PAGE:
BRISTOL, Tenn. - Thursday was a big day for supermarkets across Tennessee.
Move over beer; soon, wine could also fill the shelves at supermarkets like Food City. Tennessee Governor Bill Haslam signed the 'wine in grocery stores' bill into law Thursday. "I think at the end of the day, it'll be a big benefit for us and our customers," says Food City assistant store manager Jason Morrell.
Across the street from Food City, Vintage Collections owner Michael Hilton couldn't be more opposed to the bill. "It simply makes getting drunk more convenient for more people, and it discriminates against small business owners like myself," he said.
Wine in grocery stores has been an ongoing battle in Tennessee between liquor store owners and supermarkets, but Thursday it received a thumbs up from Tennessee lawmakers. "A lot of our customers had thought that we already had it, and when they come in they are looking for it. We have to tell them in Tennessee, we're not able to sell it yet," adds Morrell.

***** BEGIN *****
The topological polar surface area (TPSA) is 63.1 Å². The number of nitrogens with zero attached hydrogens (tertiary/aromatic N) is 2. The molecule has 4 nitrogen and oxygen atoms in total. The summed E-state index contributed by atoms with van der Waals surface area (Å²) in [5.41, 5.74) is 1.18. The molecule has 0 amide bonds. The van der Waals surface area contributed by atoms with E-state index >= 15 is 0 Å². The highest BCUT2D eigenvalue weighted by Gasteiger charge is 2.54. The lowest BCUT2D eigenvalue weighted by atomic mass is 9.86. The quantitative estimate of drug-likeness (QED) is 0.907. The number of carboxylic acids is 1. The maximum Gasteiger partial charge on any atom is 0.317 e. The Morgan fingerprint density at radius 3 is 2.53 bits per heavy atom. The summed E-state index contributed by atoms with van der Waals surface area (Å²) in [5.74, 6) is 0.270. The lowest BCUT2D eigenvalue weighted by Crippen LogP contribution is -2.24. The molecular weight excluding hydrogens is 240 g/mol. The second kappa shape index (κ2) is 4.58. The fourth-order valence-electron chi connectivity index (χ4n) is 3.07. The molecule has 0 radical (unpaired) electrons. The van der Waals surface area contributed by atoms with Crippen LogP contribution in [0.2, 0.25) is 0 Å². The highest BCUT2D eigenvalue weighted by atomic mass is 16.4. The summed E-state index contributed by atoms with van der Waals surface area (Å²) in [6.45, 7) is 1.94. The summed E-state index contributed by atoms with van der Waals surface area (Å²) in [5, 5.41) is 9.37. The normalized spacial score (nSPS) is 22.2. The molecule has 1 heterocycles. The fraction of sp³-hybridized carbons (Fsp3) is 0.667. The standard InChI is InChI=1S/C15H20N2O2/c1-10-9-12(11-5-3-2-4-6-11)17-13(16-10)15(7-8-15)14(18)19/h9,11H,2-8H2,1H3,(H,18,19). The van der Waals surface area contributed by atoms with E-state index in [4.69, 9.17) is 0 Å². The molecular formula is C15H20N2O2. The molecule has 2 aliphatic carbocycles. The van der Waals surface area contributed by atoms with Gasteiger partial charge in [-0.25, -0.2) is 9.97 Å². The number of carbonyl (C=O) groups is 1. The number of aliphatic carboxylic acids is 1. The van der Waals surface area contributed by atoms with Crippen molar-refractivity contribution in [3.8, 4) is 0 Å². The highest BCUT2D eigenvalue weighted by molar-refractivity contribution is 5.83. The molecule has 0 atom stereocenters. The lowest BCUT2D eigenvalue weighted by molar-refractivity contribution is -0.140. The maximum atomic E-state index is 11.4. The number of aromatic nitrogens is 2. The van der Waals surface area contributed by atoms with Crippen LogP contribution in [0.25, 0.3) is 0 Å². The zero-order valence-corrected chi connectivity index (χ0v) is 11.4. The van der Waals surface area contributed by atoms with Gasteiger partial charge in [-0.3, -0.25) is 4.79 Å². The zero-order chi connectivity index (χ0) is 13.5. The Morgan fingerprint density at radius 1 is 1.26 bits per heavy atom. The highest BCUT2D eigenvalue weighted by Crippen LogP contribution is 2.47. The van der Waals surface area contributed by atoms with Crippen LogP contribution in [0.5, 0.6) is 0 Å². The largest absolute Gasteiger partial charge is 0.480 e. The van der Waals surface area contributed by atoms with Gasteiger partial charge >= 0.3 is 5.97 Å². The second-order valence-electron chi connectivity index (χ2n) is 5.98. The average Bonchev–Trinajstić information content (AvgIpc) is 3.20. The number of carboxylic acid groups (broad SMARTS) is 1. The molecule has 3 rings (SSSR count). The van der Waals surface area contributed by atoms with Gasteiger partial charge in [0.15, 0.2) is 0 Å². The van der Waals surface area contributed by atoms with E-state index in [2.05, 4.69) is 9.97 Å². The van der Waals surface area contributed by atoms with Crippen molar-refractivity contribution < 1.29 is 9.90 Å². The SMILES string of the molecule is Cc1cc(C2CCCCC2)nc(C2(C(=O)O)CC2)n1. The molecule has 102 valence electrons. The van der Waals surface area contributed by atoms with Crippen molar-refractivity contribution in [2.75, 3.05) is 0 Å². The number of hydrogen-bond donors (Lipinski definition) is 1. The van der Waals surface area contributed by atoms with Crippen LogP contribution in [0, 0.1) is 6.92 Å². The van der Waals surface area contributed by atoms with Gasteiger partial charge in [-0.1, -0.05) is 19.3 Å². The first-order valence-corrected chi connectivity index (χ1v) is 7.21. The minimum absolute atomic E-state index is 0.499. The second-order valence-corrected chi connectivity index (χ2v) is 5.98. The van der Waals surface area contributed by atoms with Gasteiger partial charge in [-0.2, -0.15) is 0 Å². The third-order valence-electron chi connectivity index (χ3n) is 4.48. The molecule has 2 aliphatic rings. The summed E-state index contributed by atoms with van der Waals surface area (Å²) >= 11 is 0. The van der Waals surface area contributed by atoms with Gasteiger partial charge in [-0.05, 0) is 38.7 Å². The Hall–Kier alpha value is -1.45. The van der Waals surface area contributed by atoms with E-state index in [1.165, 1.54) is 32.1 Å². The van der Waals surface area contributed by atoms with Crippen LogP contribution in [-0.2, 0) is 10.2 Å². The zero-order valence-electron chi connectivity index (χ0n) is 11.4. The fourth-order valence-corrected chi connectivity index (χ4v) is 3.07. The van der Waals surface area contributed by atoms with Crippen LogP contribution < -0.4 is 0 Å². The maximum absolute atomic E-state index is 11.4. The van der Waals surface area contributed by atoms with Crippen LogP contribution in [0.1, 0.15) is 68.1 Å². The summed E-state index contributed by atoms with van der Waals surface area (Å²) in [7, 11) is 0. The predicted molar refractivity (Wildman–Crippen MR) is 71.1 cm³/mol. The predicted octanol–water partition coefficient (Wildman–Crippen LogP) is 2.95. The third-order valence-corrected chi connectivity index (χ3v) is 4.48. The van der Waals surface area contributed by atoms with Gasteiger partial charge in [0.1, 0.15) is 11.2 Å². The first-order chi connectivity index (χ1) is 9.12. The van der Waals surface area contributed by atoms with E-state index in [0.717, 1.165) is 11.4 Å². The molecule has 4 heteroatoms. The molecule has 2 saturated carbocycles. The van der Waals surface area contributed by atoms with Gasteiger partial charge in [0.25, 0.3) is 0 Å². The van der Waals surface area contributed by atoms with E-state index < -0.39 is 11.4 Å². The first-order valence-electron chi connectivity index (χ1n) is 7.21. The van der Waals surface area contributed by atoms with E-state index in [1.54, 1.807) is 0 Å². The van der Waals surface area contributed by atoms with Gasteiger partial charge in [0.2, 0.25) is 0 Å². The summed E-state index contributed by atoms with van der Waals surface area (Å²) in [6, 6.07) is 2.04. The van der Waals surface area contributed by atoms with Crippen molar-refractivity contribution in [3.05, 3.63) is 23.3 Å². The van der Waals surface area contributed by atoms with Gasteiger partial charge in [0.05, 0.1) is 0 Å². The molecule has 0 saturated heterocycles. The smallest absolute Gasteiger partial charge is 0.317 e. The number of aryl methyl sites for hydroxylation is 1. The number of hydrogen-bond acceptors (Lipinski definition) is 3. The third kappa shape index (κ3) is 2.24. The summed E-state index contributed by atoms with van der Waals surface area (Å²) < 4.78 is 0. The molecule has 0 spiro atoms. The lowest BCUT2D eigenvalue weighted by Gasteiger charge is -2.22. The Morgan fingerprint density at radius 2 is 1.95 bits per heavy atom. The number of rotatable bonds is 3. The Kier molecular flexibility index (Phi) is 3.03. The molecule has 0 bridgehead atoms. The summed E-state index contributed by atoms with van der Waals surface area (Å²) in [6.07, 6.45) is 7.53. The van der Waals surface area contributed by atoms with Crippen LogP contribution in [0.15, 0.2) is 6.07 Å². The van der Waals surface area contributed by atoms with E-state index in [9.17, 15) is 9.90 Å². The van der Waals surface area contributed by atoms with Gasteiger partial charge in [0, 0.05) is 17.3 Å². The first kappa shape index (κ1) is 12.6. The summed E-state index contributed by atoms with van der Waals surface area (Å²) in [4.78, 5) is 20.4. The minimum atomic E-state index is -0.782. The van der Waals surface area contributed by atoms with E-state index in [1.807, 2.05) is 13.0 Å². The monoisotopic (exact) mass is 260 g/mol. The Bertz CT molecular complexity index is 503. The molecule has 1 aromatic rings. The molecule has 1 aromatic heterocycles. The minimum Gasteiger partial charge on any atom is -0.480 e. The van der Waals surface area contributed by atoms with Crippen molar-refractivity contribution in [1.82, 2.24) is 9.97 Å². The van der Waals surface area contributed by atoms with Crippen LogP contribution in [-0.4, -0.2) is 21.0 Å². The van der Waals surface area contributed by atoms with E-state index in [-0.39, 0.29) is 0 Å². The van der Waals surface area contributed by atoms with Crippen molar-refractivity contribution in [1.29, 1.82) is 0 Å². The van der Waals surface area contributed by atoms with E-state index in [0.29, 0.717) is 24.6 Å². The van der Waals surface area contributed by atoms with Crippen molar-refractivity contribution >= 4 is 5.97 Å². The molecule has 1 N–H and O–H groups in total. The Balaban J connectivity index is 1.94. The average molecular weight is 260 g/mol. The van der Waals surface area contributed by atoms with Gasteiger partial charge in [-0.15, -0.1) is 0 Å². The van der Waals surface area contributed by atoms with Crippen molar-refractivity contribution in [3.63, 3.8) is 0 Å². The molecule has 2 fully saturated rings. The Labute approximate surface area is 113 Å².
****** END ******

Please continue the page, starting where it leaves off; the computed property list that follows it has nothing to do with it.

The legislation gives voters the power to decide whether or not wine will be sold in grocery stores in their region. The law would also allow retail liquor stores to sell an expanded list of items including cups, ice, cigarettes, and snacks beginning in July of this year.
Hilton tells us he isn't sure that'll help his business. "I don't know. Where we would find the space to carry and expand line of products?" he asked.
Hilton tells us 40 percent of his business comes from wine sales which leaves the future of his business unclear but at Food City they are excited for the possible opportunity.
Both stores tell us they'll just have to wait and see what voters decide.
We learned the vote for wine in grocery stores could come as early as November. Retail food stores can begin selling wine by 2016 if voters approve a referendum in their communities.
Here's what has to happen next for the 'wine in grocery store' law to make it to your ballots in November:
Lieutenant Governor Ron Ramsey tells us first there has to be a petition for the referendum then collect a specific number of signatures.
He says the petition must then be taken to the voting office where it will then be placed on the ballot, then voters will have a chance to make the final decision.
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